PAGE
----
• Amendments to Appendix A-1: ‘Initiation and categorisation for pests of pomegranate whole fruit from India’ and ‘Appendix A-2: Pests of pomegranate fruit that are assessed for pomegranate processed arils from India for human consumption’, and elsewhere as appropriate, following a review of the primary elements of the pest categorisation assessment to identify the quarantine pests that require further assessment.
  • In addition, re-examination of the draft pest categorisation has resulted in eight pests now being considered as present within Australia, three pests as not being on the pathway and one pest as unlikely to establish and spread in Australia. Additional information and references have been included in Appendix A-1 where appropriate to support the outcomes of the review.
  • Addition of ‘Appendix B: Issues raised in stakeholder comments’, which summarises the key technical issues raised by stakeholders, and how they were considered by the department.
  • Minor corrections, rewording and editorial changes for consistency, accuracy, clarity, and web-accessibility.

Download submissions on the draft report

Available until June, 2021.

Document Pages File size
Western Australian Department of Primary Industries and Regional Development PDF 5 361 KB
Victorian Department of Jobs, Precincts and Regions PDF 8 341 KB
New South Wales’ Department of Primary Industries PDF 3 254 KB
Queensland’s Department of Agriculture and Fisheries PDF 2 66 KB
Kharar Pty Ltd. (Bobby Kundlas) PDF 2 114 KB
Balwinder Heer PDF 2 114 KB

Published submissions may not meet Australian Government accessibility requirements as they have not been prepared by us. If you have difficulty accessing these files, contact us for help.

Download final report

Department of Agriculture, Water and the Environment, June 2020.

Document Pages File size
Final report of the review of biosecurity import requirements for fresh pomegranate whole fruit and processed ‘ready-to-eat’ arils from India PDF 278 3.8 MB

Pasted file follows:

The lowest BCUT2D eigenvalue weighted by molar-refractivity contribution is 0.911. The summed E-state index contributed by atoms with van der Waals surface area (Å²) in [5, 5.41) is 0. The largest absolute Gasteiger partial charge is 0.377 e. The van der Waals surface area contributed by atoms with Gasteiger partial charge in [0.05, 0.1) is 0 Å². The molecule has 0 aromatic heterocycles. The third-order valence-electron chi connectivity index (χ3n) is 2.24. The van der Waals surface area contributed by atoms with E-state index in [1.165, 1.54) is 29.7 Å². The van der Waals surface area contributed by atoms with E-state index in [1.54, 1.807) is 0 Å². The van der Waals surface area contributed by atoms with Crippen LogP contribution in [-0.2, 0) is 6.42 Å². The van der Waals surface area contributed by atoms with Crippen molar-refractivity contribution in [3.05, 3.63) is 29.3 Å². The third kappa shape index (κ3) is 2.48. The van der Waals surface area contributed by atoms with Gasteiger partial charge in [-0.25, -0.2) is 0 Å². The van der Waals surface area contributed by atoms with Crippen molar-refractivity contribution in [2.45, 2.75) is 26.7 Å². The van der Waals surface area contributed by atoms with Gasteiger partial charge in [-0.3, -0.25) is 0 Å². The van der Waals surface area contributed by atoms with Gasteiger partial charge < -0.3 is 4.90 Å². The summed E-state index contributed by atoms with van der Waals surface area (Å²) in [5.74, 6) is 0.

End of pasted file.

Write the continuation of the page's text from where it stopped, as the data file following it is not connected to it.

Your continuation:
Final report of the review of biosecurity import requirements for fresh pomegranate whole fruit and processed ‘ready-to-eat’ arils from India DOCX 278 9.7 MB

If you have difficulty accessing this file, visit web accessibility for assistance.

Draft report

We released the draft report on 18 October 2019 for a 60 calendar day public consultation period, closing on 17 December 2019.

Download draft report

Department of Agriculture, October 2019.

Available until June, 2021

Document Pages File size
Draft report for the review of biosecurity import requirements for fresh pomegranate whole fruit and processed ‘ready-to-eat’ arils from India PDF 270 4.5 MB
Draft report for the review of biosecurity import requirements for fresh pomegranate whole fruit and processed ‘ready-to-eat’ arils from India DOCX 270 10.3 MB

If you have difficulty accessing this file, visit web accessibility for assistance.

Announcement

More information about this risk analysis is available in the Announcement Information Paper.

Download Announcement Information Paper

Department of Agriculture, July 2018.

Available until June 2021

Document Pages File size
Announcement information paper – Commencement of a review of biosecurity import requirements for fresh pomegranate fruit from India PDF 3 503 KB

If you have difficulty accessing this file, visit web accessibility for assistance.

Trade

Australia-India trade

India is Australia’s eighth largest trading partner with two-way goods and services totalling $30.3 billion in 2018-19.

In 2018–19, Australia imported approximately $45.5 million in fruit, vegetables and tree nuts from India and exported approximately $135 million in fruit, vegetables and tree nuts to India.

Pomegranate industry in India

India is one of the largest producers of pomegranate in the world. Pomegranate is produced throughout the year in India, with the peak season from February to May.

In 2015-16, the total area under pomegranate production was 196,890 hectares. Maharashtra is India’s major pomegranate producing state, accounting for 70.2% of the total area and approximately 66% of total production.

Pomegranate industry in Australia

The Australian Pomegranate Industry is small and is largely focussed on the domestic market. The pomegranate industry has a peak body, the Australian Pomegranate Association, which was formed in November 2017.

Pomegranate is produced in Queensland, New South Wales, Victoria, South Australia and Western Australia. Commercial varieties grown in Australia include 'Wonderful', 'Azerbaijani', 'Rosavaya', 'The Big Red', 'Jennings', 'Jativa' and 'Griffith'. These varieties are not known to be commercially grown in India. 

Next steps

Before imports can commence we will:

  1. Verify that India can meet our specified import conditions.
  2. Publish import conditions on the Biosecurity Import Conditions system (BICON).
  3. Issue import permits to importers who meet the import conditions.

The decision to commence imports will be a commercial decision between an exporter in India and an importer in Australia. The importer must meet the import conditions as set out in BICON.

Keep informed

Register as a stakeholder

Subscribe to the plant stakeholder register to receive notices about plant biosecurity policies.

Contact us

For more information, email imports or phone 1800 900 090 (option 1, option 1).

Last reviewed: 26 June 2020